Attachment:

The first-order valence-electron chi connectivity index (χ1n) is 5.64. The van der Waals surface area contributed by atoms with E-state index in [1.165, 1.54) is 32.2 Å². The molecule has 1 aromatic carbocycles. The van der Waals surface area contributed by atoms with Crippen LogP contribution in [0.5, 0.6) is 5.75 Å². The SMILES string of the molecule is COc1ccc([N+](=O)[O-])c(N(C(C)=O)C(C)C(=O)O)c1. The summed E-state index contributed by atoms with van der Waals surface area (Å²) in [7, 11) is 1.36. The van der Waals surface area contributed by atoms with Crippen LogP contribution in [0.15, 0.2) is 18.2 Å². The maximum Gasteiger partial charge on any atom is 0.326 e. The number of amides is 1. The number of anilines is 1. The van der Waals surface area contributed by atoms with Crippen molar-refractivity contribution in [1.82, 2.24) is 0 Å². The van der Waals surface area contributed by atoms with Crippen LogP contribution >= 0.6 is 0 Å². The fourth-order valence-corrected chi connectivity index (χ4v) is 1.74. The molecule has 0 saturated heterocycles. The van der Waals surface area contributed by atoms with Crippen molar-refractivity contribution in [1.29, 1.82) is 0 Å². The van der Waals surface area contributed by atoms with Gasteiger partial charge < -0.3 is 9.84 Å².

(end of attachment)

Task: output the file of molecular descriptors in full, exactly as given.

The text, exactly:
The first-order valence-electron chi connectivity index (χ1n) is 5.64. The van der Waals surface area contributed by atoms with E-state index in [1.165, 1.54) is 32.2 Å². The molecule has 1 aromatic carbocycles. The van der Waals surface area contributed by atoms with Crippen LogP contribution in [0.5, 0.6) is 5.75 Å². The SMILES string of the molecule is COc1ccc([N+](=O)[O-])c(N(C(C)=O)C(C)C(=O)O)c1. The summed E-state index contributed by atoms with van der Waals surface area (Å²) in [7, 11) is 1.36. The van der Waals surface area contributed by atoms with Crippen LogP contribution in [0.15, 0.2) is 18.2 Å². The maximum Gasteiger partial charge on any atom is 0.326 e. The number of amides is 1. The number of anilines is 1. The van der Waals surface area contributed by atoms with Crippen molar-refractivity contribution in [1.82, 2.24) is 0 Å². The van der Waals surface area contributed by atoms with Crippen LogP contribution >= 0.6 is 0 Å². The fourth-order valence-corrected chi connectivity index (χ4v) is 1.74. The molecule has 0 saturated heterocycles. The van der Waals surface area contributed by atoms with Crippen molar-refractivity contribution in [1.29, 1.82) is 0 Å². The van der Waals surface area contributed by atoms with Gasteiger partial charge < -0.3 is 9.84 Å².